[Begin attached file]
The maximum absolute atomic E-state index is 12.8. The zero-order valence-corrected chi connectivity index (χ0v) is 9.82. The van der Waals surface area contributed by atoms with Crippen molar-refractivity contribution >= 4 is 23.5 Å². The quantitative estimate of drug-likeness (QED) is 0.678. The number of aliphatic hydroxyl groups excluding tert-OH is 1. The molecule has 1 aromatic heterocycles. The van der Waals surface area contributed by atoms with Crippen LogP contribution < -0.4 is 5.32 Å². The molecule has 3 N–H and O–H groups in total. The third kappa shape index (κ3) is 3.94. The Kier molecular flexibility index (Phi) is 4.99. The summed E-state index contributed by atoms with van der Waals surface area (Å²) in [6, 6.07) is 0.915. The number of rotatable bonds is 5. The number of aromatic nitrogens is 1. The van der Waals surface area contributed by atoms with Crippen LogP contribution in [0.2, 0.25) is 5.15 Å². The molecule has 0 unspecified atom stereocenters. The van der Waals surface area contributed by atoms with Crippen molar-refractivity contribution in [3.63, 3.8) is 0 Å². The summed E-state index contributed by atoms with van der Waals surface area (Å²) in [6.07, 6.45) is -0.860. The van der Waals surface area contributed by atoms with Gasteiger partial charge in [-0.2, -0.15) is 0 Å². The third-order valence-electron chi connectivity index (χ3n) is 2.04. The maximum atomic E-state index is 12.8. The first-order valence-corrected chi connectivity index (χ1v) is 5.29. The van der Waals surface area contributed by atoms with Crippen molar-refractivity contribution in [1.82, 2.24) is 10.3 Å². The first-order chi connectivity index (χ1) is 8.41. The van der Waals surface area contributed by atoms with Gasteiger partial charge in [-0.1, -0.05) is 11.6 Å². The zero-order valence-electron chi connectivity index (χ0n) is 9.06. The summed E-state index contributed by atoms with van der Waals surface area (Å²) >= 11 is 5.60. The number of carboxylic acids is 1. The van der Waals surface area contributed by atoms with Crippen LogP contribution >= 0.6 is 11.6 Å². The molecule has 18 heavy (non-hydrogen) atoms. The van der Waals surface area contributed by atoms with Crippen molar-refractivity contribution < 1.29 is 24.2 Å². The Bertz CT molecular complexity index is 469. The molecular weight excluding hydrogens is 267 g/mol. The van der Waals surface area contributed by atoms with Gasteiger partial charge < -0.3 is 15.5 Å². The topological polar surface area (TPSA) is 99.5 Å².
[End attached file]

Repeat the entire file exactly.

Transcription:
The maximum absolute atomic E-state index is 12.8. The zero-order valence-corrected chi connectivity index (χ0v) is 9.82. The van der Waals surface area contributed by atoms with Crippen molar-refractivity contribution >= 4 is 23.5 Å². The quantitative estimate of drug-likeness (QED) is 0.678. The number of aliphatic hydroxyl groups excluding tert-OH is 1. The molecule has 1 aromatic heterocycles. The van der Waals surface area contributed by atoms with Crippen LogP contribution < -0.4 is 5.32 Å². The molecule has 3 N–H and O–H groups in total. The third kappa shape index (κ3) is 3.94. The Kier molecular flexibility index (Phi) is 4.99. The summed E-state index contributed by atoms with van der Waals surface area (Å²) in [6, 6.07) is 0.915. The number of rotatable bonds is 5. The number of aromatic nitrogens is 1. The van der Waals surface area contributed by atoms with Crippen LogP contribution in [0.2, 0.25) is 5.15 Å². The molecule has 0 unspecified atom stereocenters. The van der Waals surface area contributed by atoms with Crippen molar-refractivity contribution in [3.63, 3.8) is 0 Å². The summed E-state index contributed by atoms with van der Waals surface area (Å²) in [6.07, 6.45) is -0.860. The van der Waals surface area contributed by atoms with Gasteiger partial charge in [-0.2, -0.15) is 0 Å². The third-order valence-electron chi connectivity index (χ3n) is 2.04. The maximum atomic E-state index is 12.8. The first-order valence-corrected chi connectivity index (χ1v) is 5.29. The van der Waals surface area contributed by atoms with Crippen molar-refractivity contribution in [1.82, 2.24) is 10.3 Å². The first-order chi connectivity index (χ1) is 8.41. The van der Waals surface area contributed by atoms with Gasteiger partial charge in [-0.1, -0.05) is 11.6 Å². The zero-order valence-electron chi connectivity index (χ0n) is 9.06. The summed E-state index contributed by atoms with van der Waals surface area (Å²) >= 11 is 5.60. The number of carboxylic acids is 1. The van der Waals surface area contributed by atoms with Crippen LogP contribution >= 0.6 is 11.6 Å². The molecule has 18 heavy (non-hydrogen) atoms. The van der Waals surface area contributed by atoms with Crippen molar-refractivity contribution < 1.29 is 24.2 Å². The Bertz CT molecular complexity index is 469. The molecular weight excluding hydrogens is 267 g/mol. The van der Waals surface area contributed by atoms with Gasteiger partial charge < -0.3 is 15.5 Å². The topological polar surface area (TPSA) is 99.5 Å².